Storage cluster management with LINSTOR

Digital Warehouse

Working with LINSTOR

Now that at least a minimal LINSTOR configuration has been completed, you can define the initial resources and their volumes and generate them on one or more cluster nodes. It is often a good idea to start with a simple configuration first to check that all the components are working properly. Therefore, the first example only creates a single local LVM volume. As a first step, you need to create the definition for the resources whose volumes use only the storage layer and select LocalData as the name for the resource definition, and thus also for their resources:

resource-definition create --layer-list storage LocalData

Now, add a single volume of 150MB to the resource definition named LocalData :

volume definition create LocalData 150m

Finally, on the cluster nodes vulcan and kronos , create a resource associated with these definitions with the thinpool storage pool for the volume of the respective resource:

resource create --storage-pool thinpool vulcan kronos LocalData

If these steps complete without error, the list of LVM logical volumes on cluster nodes vulcan and kronos should now contain an entry for a volume named LocalData_00000 (Listing 1). You can then format and mount this LVM logical volume in the usual way.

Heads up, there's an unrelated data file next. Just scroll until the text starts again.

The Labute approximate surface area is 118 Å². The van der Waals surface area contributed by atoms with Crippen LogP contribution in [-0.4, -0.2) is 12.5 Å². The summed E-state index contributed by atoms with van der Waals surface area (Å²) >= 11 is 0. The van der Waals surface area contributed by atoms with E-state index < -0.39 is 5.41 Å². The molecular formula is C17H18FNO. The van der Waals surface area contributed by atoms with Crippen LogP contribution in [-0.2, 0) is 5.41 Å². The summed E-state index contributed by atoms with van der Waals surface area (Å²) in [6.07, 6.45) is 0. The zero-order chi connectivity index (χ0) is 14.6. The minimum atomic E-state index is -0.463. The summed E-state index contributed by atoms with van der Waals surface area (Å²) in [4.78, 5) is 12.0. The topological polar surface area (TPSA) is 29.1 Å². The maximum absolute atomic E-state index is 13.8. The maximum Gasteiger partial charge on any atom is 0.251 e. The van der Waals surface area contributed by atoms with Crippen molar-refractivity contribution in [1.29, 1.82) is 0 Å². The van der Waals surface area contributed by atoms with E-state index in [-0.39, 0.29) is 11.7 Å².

Listing 1

LVM Logical Volumes

vulcan ~ # lvs drbdpool
  LV               VG        Attr        LSize    Pool      Origin Data%  Meta%  Move
  LocalData_00000  drbdpool  Vwi-a-tz--  152.00m  thinpool  0.04
  thinpool         drbdpool  twi-aotz--  300.00m            0.02          10.94

The next application example will be a bit more sophisticated: This time there will be a resource with a volume that replicates triple-redundantly on three of the cluster nodes with DRBD. When you create the resource definition, you therefore select the layers drbd and storage in the layer list, and the resource is given the name SharedData to match the replication of the volume:

resource-definition create --layer-list drbd,storage SharedData

Again, add a single volume of 150MB to this resource:

volume definition create SharedData 150m

This time, leave the selection of the cluster nodes to the LINSTOR controller by specifying only the required redundancy for the --auto-place option: